The Monopoly Electronic Banking Edition game combines the best of classic Monopoly with updated electronic transactions. As with the original version, players still operate with money, learn real-world economics, competition and strategy, try to stay out of jail, and try their best to get filthy rich. But this version has been updated to reflect changes in how the real world uses money: All transactions are conducted with Monopoly’s new banking card system. Anyone from age 8 and up will enjoy this updated version of one of the world’s most famous games.
Aside from the electronic banking, the basic rules of this game have not changed from the Monopoly everybody remembers. Tokens, houses, hotels, chance and community chest cards, cardboard property deeds — if you’ve played the classic version, you’ll know how to play. The board is different in how it folds up in the box, but once you spread it out, it’s the same.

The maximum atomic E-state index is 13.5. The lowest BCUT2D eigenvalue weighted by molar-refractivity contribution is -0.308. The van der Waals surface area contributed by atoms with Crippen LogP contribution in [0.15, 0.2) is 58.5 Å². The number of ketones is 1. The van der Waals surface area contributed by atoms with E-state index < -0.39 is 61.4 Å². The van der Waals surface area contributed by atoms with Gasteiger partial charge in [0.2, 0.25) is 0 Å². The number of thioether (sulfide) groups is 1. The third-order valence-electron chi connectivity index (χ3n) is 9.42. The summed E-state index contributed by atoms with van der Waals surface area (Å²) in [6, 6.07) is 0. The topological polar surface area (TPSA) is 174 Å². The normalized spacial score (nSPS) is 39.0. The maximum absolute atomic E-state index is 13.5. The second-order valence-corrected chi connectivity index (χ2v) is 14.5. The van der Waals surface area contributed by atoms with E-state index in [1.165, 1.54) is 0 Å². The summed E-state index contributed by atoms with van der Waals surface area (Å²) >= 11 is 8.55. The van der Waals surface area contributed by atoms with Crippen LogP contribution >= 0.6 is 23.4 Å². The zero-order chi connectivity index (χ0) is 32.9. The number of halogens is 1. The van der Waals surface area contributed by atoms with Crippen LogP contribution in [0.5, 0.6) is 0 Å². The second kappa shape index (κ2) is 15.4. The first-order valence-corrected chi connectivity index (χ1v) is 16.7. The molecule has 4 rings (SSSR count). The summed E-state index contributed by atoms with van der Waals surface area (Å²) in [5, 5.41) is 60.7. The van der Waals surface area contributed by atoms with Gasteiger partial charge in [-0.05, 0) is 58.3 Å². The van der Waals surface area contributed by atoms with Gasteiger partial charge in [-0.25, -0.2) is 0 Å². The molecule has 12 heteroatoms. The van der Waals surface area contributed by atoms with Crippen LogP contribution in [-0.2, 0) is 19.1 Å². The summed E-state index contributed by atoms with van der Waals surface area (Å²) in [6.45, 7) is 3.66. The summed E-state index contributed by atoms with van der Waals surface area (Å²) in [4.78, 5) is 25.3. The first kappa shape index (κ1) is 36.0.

The tokens have changed to reflect today’s culture. Instead of irons and racing cars, the tokens depict modern icons such as a Segway and a tin of Altoids. Instead of railroads, there are airports. The utilities are Internet service providers and cell phone services. Properties have also been updated — from the upscale blue Times Square to the economy purple Texas Stadium. In this game, you can go to jail for identity theft or lose $1 million when a virus infects your computer network. And of course, property values are exponentially higher than in the original game.
The big switch, of course, is the electronic banking. Each player starts with $15 million in their bank card account, and the banker adds amounts (such as when the player passes go) or subtracts (such as when the player pays to get out of jail) by inserting the player’s card in the plus or minus slot of the Banker Unit. When one player has to pay another player, the banker debits or credits each account as appropriate.